Le Morte d'Arthur BOOK X CHAPTER LXX

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How Sir Tristram changed his harness and it was all red,
and how he demeaned him, and how Sir Palomides
slew Launcelot's horse.

AND when the queen La Beale Isoud saw that Sir
Tristram was unhorsed, and she wist not where he was,
then she wept greatly.  But Sir Tristram, when he was
ready, came dashing lightly into the field, and then La
Beale Isoud espied him.  And so he did great deeds of
arms; with one spear, that was great, Sir Tristram smote
down five knights or ever he stint.  Then Sir Launcelot
espied him readily, that it was Sir Tristram, and then he
repented him that he had smitten him down; and so
Sir Launcelot went out of the press to repose him and
lightly he came again.  And now when Sir Tristram
came into the press, through his great force he put Sir
Palomides upon his horse, and Sir Gareth, and Sir
Dinadan, and then they began to do marvellously; but
Sir Palomides nor none of his two fellows knew not who
had holpen them on horseback again.  But ever Sir
Tristram was nigh them and succoured them, and they
[knew] not him, because he was changed into red armour:
and all this while Sir Launcelot was away.

So when La Beale Isoud knew Sir Tristram again
upon his horse-back she was passing glad, and then she
laughed and made good cheer.  And as it happened, Sir
Palomides looked up toward her where she lay in the
window, and he espied how she laughed; and therewith
he took such a rejoicing that he smote down, what with
his spear and with his sword, all that ever he met;
for through the sight of her he was so enamoured in
her love that he seemed at that time, that an both Sir
Tristram and Sir Launcelot had been both against him
they should have won no worship of him; and in his
heart, as the book saith, Sir Palomides wished that with
his worship he might have ado with Sir Tristram before
all men, because of La Beale Isoud.  Then Sir Palomides
began to double his strength, and he did so marvellously
that all men had wonder of him, and ever he cast up
his eye unto La Beale Isoud.  And when he saw her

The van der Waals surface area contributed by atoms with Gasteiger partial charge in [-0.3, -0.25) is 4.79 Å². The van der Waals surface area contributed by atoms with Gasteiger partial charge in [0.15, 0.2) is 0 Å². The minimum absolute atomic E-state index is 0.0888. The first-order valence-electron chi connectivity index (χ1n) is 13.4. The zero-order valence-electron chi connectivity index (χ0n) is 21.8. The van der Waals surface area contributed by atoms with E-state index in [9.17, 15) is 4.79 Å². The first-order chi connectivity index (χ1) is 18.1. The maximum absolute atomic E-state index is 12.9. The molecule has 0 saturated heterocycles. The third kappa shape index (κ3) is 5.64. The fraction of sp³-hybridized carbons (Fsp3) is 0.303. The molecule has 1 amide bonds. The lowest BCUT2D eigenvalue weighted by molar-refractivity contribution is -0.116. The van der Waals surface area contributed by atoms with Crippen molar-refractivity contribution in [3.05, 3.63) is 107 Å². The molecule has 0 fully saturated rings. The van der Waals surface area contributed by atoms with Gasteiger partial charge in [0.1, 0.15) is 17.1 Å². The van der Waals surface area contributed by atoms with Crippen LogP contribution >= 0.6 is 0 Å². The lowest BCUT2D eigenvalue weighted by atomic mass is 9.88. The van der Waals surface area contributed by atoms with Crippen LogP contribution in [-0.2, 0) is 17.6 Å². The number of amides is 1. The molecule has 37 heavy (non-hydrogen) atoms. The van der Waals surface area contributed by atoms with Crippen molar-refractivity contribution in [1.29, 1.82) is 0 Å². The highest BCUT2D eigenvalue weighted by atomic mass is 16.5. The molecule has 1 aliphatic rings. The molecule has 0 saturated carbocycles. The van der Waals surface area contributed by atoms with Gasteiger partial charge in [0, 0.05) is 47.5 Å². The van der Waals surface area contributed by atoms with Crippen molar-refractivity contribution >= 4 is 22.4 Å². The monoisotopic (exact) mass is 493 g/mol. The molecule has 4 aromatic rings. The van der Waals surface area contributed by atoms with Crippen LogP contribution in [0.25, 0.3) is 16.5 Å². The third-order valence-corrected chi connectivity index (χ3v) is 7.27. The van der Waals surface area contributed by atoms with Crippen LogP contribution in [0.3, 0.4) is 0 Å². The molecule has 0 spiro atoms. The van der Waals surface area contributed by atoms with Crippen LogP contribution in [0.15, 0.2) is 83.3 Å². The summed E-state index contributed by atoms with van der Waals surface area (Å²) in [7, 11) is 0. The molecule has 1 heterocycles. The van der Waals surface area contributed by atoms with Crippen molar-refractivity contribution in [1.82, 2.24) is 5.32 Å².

make such cheer he fared like a lion, that there might
no man withstand him; and then Sir Tristram beheld
him, how that Sir Palomides bestirred him; and then he
said unto Sir Dinadan:  So God me help, Sir Palomides
is a passing good knight and a well enduring, but such
deeds saw I him never do, nor never heard I tell that
ever he did so much in one day.  It is his day, said
Dinadan; and he would say no more unto Sir Tristram;
but to himself he said:  An if ye knew for whose love
he doth all those deeds of arms, soon would Sir Tristram
abate his courage.  Alas, said Sir Tristram, that Sir
Palomides is not christened.  So said King Arthur, and
so said all those that beheld him.  Then all people gave
him the prize, as for the best knight that day, that he
passed Sir Launcelot outher Sir Tristram.  Well, said
Dinadan to himself, all this worship that Sir Palomides
hath here this day he may thank the Queen Isoud, for
had she been away this day Sir Palomides had not gotten
the prize this day.

Right so came into the field Sir Launcelot du Lake,
and saw and heard the noise and cry and the great
worship that Sir Palomides had.  He dressed him against
Sir Palomides, with a great mighty spear and a long, and
thought to smite him down.  And when Sir Palomides
saw Sir Launcelot come upon him so fast, he ran upon
Sir Launcelot as fast with his sword as he might; and
as Sir Launcelot should have stricken him he smote his
spear aside, and smote it a-two with his sword.  And
Sir Palomides rushed unto Sir Launcelot, and thought
to have put him to a shame; and with his sword he
smote his horse's neck that Sir Launcelot rode upon, and
then Sir Launcelot fell to the earth.  Then was the cry
huge and great:  See how Sir Palomides the Saracen hath
smitten down Sir Launcelot's horse.  Right then were
there many knights wroth with Sir Palomides because he
had done that deed; therefore many knights held there
against that it was unknightly done in a tournament to
kill an horse wilfully, but that it had been done in plain
battle, life for life.